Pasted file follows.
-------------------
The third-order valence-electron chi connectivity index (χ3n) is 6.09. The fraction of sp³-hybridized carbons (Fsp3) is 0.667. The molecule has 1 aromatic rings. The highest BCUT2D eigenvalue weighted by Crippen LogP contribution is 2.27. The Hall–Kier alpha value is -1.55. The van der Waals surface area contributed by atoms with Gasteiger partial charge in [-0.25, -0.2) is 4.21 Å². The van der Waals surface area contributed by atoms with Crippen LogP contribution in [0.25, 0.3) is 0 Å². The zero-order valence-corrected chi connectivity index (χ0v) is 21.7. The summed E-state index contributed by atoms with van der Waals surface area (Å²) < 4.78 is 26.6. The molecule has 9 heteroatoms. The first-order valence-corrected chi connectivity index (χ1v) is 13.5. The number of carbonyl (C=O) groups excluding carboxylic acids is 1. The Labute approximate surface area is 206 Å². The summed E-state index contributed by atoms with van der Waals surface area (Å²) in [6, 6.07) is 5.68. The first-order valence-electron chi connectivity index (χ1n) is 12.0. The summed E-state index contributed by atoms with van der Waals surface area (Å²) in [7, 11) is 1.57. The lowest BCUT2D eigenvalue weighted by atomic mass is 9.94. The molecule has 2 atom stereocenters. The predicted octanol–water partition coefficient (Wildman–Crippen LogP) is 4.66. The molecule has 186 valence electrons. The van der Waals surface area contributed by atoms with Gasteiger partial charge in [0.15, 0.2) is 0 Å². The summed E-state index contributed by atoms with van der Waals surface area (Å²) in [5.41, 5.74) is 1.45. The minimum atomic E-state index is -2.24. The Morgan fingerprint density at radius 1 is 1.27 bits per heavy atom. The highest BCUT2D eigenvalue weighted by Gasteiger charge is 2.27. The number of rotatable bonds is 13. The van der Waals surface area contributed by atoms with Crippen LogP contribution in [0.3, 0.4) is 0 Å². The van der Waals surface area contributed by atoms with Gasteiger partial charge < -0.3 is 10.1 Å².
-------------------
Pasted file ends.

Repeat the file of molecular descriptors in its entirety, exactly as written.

The third-order valence-electron chi connectivity index (χ3n) is 6.09. The fraction of sp³-hybridized carbons (Fsp3) is 0.667. The molecule has 1 aromatic rings. The highest BCUT2D eigenvalue weighted by Crippen LogP contribution is 2.27. The Hall–Kier alpha value is -1.55. The van der Waals surface area contributed by atoms with Gasteiger partial charge in [-0.25, -0.2) is 4.21 Å². The van der Waals surface area contributed by atoms with Crippen LogP contribution in [0.25, 0.3) is 0 Å². The zero-order valence-corrected chi connectivity index (χ0v) is 21.7. The summed E-state index contributed by atoms with van der Waals surface area (Å²) < 4.78 is 26.6. The molecule has 9 heteroatoms. The first-order valence-corrected chi connectivity index (χ1v) is 13.5. The number of carbonyl (C=O) groups excluding carboxylic acids is 1. The Labute approximate surface area is 206 Å². The summed E-state index contributed by atoms with van der Waals surface area (Å²) in [6, 6.07) is 5.68. The first-order valence-electron chi connectivity index (χ1n) is 12.0. The summed E-state index contributed by atoms with van der Waals surface area (Å²) in [7, 11) is 1.57. The lowest BCUT2D eigenvalue weighted by atomic mass is 9.94. The molecule has 2 atom stereocenters. The predicted octanol–water partition coefficient (Wildman–Crippen LogP) is 4.66. The molecule has 186 valence electrons. The van der Waals surface area contributed by atoms with Gasteiger partial charge in [0.15, 0.2) is 0 Å². The summed E-state index contributed by atoms with van der Waals surface area (Å²) in [5.41, 5.74) is 1.45. The minimum atomic E-state index is -2.24. The Morgan fingerprint density at radius 1 is 1.27 bits per heavy atom. The highest BCUT2D eigenvalue weighted by Gasteiger charge is 2.27. The number of rotatable bonds is 13. The van der Waals surface area contributed by atoms with Crippen LogP contribution in [0.3, 0.4) is 0 Å². The van der Waals surface area contributed by atoms with Gasteiger partial charge < -0.3 is 10.1 Å².